At what point does the destructive become creative? What makes the primitive profound?

    Each time I returned to that café, I scanned the bathroom walls for some sign that you had been there and felt something for me. Even if it was just goodbye. 

    At first glance, this looks like an act of the ego: the adolescent impulse to spill out over the world.

    Graffiti at Pompeii: Cruel Lalagus, why do you not love me? 

    Byron’s name, on the other hand, is not hard to miss. The crudely carved letters stand out against other less legible markings in ALL CAPs that become shorter by degrees, slanting like a child’s hand, so that when you step back from the pillar, the name appears like a small pennant waving in the dim silence of the vaulted chamber. 

    Byron, of course, was not the poet’s first name. But it is unlikely that GEORGE or GORDON, or, god forbid, GG, would have stood the test of time. 

    At first glance, this looks like an act of the ego: the adolescent impulse to spill out over the world, leaving sticky traces of itself on every surface it touches.

    Byron’s vandalism at Chillon was not his first offense. The habit began while he was a student at Harrow, where his name can still be found, etched into the walls of the fourth form room. 

    Of course, by the time Byron was enrolled at Harrow, graffiti was more tradition than statement. The practice had become so commonplace that by the 19th century, the boarding school’s masters began encouraging students to add their signatures to what was quickly becoming a wall of illustrious alum. Today, Byron’s name appears alongside the likes of Anthony Trollope and seven prime ministers, including Churchill. 

    According to school legend, a student named Warde carved such large letters that he was reprimanded after the first three and told to write smaller. Instead, he drew an even larger D and was expelled. Warde returned to finish the job under the cover of night, and was never seen on school premises again.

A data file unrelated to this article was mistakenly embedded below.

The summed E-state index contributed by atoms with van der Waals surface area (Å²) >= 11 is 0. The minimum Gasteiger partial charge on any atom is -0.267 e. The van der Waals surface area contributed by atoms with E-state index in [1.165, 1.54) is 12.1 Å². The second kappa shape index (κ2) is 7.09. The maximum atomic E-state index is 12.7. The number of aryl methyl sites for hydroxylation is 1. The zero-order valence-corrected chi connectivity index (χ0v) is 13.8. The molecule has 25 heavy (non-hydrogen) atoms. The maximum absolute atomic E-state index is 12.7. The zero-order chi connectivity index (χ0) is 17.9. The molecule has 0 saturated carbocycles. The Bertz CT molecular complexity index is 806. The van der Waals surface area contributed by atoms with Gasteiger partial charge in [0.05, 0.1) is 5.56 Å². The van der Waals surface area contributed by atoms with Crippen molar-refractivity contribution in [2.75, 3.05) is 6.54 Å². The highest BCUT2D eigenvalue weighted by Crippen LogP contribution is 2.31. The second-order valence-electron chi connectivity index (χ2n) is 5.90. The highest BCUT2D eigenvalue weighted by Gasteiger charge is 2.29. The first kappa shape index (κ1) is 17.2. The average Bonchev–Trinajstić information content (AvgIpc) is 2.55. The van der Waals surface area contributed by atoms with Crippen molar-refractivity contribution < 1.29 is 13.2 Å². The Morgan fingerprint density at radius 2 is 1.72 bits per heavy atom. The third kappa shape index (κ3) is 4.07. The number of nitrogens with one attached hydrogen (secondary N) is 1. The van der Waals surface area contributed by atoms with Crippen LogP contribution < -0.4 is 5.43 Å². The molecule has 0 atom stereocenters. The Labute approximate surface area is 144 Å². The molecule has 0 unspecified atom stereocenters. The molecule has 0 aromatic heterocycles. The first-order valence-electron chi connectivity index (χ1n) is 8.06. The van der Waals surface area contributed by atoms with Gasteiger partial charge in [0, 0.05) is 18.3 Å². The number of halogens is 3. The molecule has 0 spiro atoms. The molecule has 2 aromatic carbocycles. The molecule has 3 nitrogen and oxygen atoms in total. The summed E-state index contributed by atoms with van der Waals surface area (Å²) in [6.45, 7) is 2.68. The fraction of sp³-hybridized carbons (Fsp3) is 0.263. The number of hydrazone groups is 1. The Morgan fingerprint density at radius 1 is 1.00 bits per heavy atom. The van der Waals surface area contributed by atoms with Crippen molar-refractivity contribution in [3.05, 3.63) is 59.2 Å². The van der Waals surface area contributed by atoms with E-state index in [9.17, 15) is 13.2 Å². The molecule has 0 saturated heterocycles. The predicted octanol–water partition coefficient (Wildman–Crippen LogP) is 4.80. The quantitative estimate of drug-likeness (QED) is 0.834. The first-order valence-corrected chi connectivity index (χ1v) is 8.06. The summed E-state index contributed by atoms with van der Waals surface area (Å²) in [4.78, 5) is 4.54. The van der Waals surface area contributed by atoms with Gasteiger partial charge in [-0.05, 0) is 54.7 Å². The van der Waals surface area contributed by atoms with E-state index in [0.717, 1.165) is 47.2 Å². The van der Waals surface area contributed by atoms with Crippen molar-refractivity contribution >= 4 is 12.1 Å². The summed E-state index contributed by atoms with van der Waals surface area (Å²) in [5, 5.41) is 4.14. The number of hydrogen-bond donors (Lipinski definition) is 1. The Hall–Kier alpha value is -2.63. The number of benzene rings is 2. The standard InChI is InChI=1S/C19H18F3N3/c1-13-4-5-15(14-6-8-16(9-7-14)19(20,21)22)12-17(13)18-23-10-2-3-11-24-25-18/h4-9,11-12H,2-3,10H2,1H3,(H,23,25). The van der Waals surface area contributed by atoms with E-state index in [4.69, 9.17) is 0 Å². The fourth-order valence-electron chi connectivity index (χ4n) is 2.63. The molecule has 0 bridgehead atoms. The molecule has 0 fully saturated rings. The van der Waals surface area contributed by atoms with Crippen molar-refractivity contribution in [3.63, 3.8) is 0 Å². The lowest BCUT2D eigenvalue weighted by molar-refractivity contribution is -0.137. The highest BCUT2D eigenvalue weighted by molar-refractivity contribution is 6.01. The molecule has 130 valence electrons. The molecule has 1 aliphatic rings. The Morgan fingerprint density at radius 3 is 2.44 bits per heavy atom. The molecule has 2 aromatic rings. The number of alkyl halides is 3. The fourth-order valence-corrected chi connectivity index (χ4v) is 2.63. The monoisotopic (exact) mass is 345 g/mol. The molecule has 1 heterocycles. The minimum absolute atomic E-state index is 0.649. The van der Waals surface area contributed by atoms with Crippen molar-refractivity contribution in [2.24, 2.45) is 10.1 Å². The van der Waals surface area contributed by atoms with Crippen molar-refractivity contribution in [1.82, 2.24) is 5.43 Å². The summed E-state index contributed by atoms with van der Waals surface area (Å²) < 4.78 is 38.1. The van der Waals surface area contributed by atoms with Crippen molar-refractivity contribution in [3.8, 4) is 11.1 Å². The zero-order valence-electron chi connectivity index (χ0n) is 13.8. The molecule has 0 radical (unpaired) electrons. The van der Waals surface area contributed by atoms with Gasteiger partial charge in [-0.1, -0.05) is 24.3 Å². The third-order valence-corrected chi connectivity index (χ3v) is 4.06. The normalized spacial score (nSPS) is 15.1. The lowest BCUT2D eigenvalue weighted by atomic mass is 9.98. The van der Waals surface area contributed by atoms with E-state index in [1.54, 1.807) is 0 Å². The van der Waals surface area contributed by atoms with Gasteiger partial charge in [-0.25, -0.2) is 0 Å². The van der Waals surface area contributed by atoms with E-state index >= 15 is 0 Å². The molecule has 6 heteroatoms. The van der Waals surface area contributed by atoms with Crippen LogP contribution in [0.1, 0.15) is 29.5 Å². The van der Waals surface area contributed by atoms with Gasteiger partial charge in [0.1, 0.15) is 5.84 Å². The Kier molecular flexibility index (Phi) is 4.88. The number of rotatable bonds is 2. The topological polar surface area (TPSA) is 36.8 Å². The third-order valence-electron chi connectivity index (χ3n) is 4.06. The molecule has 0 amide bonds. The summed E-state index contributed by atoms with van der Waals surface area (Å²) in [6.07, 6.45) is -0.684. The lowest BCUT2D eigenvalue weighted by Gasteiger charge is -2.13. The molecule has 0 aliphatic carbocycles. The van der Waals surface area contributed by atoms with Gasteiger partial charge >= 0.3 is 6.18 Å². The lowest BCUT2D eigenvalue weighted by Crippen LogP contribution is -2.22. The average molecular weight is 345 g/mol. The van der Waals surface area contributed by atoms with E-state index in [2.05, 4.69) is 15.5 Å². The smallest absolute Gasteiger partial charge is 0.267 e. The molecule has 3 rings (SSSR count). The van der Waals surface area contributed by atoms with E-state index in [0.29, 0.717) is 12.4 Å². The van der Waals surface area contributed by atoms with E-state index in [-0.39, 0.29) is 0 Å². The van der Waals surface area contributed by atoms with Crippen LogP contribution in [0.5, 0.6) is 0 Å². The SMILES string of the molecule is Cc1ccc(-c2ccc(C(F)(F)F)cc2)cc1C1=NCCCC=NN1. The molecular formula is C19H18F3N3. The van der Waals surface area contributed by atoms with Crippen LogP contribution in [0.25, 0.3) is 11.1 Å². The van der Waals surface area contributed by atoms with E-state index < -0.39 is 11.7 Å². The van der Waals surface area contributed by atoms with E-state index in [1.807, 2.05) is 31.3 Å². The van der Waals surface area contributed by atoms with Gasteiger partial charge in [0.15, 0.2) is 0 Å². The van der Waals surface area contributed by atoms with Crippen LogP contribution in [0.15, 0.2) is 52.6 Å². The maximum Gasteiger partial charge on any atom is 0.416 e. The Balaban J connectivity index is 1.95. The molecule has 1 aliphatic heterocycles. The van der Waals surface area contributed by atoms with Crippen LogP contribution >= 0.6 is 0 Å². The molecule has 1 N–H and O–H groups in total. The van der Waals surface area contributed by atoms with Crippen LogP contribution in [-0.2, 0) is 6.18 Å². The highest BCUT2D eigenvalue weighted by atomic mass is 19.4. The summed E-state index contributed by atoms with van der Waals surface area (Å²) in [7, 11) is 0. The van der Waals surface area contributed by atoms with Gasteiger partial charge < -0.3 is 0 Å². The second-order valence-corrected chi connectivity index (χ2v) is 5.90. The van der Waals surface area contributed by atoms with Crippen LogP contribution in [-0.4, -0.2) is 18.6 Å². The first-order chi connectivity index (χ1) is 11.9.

Perhaps in compensation, Byron carved his own name three times. 

    Some of Basquiat’s work is deceptively childlike, such as his 1983 drawing of a diminutive, Minion-like figure with crossed eyes and a toothy grin, sketched onto a coffee-stained page.

    Below this tiny troll, Basquiat scrawled its name. 


    Gladiator barracks of Pompeii: Floronius, privileged soldier of the 7th Legion, was here.The women did not know of his presence. Only six women came to know, too few for such a stallion. 

    After finishing his education—which included a stint at Cambridge, where he was known to keep a pet bear and carouse with both men and women—Byron set off to see the world, along with his friend Hobhouse, who packed one hundred pens and two gallons of ink for the journey. 

    When they arrived in Delphi, the travelers promptly carved their names into a pillar. 

    Back in England, publication of Childe Harold’s Pilgrimage brought Byron swift and furious fame. Enamored with his poetry, society began to conflate the author with the romantic heroes of his poems. “With false Ambition what had I to do?” Byron would later write in a poem dedicated to his half-sister Augusta. “Little with Love, and least of all with Fame; / And yet they came unsought, and with me grew, / And made me all which they can make—a name.”

    By then, Byron was accustomed to playing the hero. For example, while traveling in Turkey, he rescued one of his many alleged mistresses from some Turks, who had sewn the unfortunate woman into a sack and were about to cast her into the sea for her infidelities.